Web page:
In the preferred embodiment of the present invention, it is intended that 5 bandpass filters will be used to attain the aforementioned objectives. Preferably, the bandpass filters 22 are a well known type of narrow-band filter, and are located near the cold surface 16, so that heat from the bandpass filters is transferred through the cold surface 16 to the liquid nitrogen 11, to reduce background radiation and improve signal-to-noise ratios. The bandpass filters 22 are contained in a filter wheel 9 that permits the remotely selective positioning of the bandpass filters 22 into or out of the path of the radiation. Preferably, the filter wheel 9 is driven by a remotely controlled motor (not shown).

Still further in accordance with the method of the invention, the image sensor 8 also includes a chopper 21 which modulates, i.e., interrupts at regular intervals, the radiation incident upon the array detector. By modulating the incident radiation at regular intervals, each detector will operate at a point well below its saturation point, thus improving the quantum efficiency of the detector and improving signal-to-noise ratios. Preferably, the chopper 21 comprises an apertured disc or circular blade 26 driven by a precision electric motor 25. The apertured disc or circular blade 26 is placed in the path of radiation emission from the micro device 24 under test to the detector array 18. By driving the apertured disc or circular blade 26 at a fixed rotation speed, the radiation emissions from the micro device 24 are modulated at regular intervals.

Still further in accordance with the method of the invention, an electronic signal processor 7 is used for converting the signals produced by the detector elements into numeric data. The electronic signal processor 7 is shown in greater detail in FIG. 3. The electronic signal processor 7 includes a preamplifier 17 for amplifying the signals produced by the detector elements. Preferably, the preamplifier 17 is located closely adjacent to the array detector, as seen in FIG. 1, to prevent the addition of stray electronic noise to the unamplified signals.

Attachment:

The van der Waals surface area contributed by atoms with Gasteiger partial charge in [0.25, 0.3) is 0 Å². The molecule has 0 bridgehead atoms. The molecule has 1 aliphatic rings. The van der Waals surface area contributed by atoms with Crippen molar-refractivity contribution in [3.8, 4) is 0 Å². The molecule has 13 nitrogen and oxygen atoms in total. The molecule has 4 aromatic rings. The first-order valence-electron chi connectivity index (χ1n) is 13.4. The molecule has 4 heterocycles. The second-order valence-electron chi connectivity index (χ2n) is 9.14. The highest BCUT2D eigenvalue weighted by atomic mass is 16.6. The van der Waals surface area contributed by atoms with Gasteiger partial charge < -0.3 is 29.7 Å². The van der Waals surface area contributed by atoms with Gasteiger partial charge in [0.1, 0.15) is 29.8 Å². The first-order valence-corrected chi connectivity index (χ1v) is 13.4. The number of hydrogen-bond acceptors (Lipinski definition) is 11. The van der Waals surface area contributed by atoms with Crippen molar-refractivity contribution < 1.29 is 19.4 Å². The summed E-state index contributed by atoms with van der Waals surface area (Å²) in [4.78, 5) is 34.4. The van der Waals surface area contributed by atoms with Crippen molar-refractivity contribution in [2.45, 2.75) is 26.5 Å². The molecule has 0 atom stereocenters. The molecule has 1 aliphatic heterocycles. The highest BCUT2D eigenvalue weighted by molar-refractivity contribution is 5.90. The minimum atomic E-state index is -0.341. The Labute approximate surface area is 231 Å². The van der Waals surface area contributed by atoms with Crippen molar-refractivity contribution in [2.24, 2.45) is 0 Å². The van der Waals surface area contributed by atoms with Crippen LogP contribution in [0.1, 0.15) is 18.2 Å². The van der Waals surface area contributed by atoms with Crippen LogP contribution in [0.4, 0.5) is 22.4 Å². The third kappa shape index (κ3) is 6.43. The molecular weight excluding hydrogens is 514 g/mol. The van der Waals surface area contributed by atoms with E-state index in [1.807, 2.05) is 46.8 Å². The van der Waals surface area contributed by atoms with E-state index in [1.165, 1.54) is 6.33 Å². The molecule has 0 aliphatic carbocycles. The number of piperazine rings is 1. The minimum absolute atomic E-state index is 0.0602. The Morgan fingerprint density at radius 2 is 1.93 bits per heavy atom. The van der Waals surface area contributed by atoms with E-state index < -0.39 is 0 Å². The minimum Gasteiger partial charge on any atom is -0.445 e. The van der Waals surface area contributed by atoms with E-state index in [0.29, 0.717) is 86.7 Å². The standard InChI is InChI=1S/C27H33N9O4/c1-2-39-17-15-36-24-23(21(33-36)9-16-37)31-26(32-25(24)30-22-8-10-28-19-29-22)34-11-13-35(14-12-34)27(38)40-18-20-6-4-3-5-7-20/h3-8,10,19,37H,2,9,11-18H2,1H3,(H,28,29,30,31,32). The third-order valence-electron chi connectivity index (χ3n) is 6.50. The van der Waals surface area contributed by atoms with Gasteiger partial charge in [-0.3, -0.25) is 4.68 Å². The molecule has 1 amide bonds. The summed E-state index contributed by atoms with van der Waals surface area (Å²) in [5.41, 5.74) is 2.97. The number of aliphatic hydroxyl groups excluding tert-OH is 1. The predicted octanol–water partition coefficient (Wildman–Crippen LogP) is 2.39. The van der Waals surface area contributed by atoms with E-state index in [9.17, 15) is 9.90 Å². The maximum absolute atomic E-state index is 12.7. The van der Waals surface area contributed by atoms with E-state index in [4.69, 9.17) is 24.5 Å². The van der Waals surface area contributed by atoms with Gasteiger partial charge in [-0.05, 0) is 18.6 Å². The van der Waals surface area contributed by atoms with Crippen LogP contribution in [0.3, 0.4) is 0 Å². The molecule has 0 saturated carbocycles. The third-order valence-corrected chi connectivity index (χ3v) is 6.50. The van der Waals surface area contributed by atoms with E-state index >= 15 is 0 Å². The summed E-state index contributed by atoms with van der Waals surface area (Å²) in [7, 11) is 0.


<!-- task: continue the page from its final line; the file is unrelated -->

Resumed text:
The electronic signal processor 7 further includes a plurality of analog to digital converters 28 to convert the amplified signals from the preamplifier 17 into digital data. The digital data is then transmitted to a microprocessor 31 via a multiplexer 29. Preferably, the multiplexer 29 is a time division multiplexer, controlled by a clock generator 30. In the microprocessor 31, the digital signals are transformed into numeric data utilizing various types of well known algorithms and statistical analyses.

Depending on the desired display of the measurement data from the infrared image sensor 8, the numeric data output from the electronic signal processor can be fed to a video converter 33 for output to a video jack 37. Alternatively, the numeric data output from the microprocessor 31 can be transmitted to a storage buffer 32 and then output to a digital jack 36 or computer 34 for permanent storage and further statistical analyses.

In accordance with the method of the preferred embodiment of the invention, the micro device 24 under test is placed within the field of view of the optical lens system 19. The micro device 24 is then subjected to any external conditions under which the test is to be performed. For example, if the micro device under test is a semiconductor device, the semiconductor device may be subjected to a forward or reverse bias by an external power supply (not shown).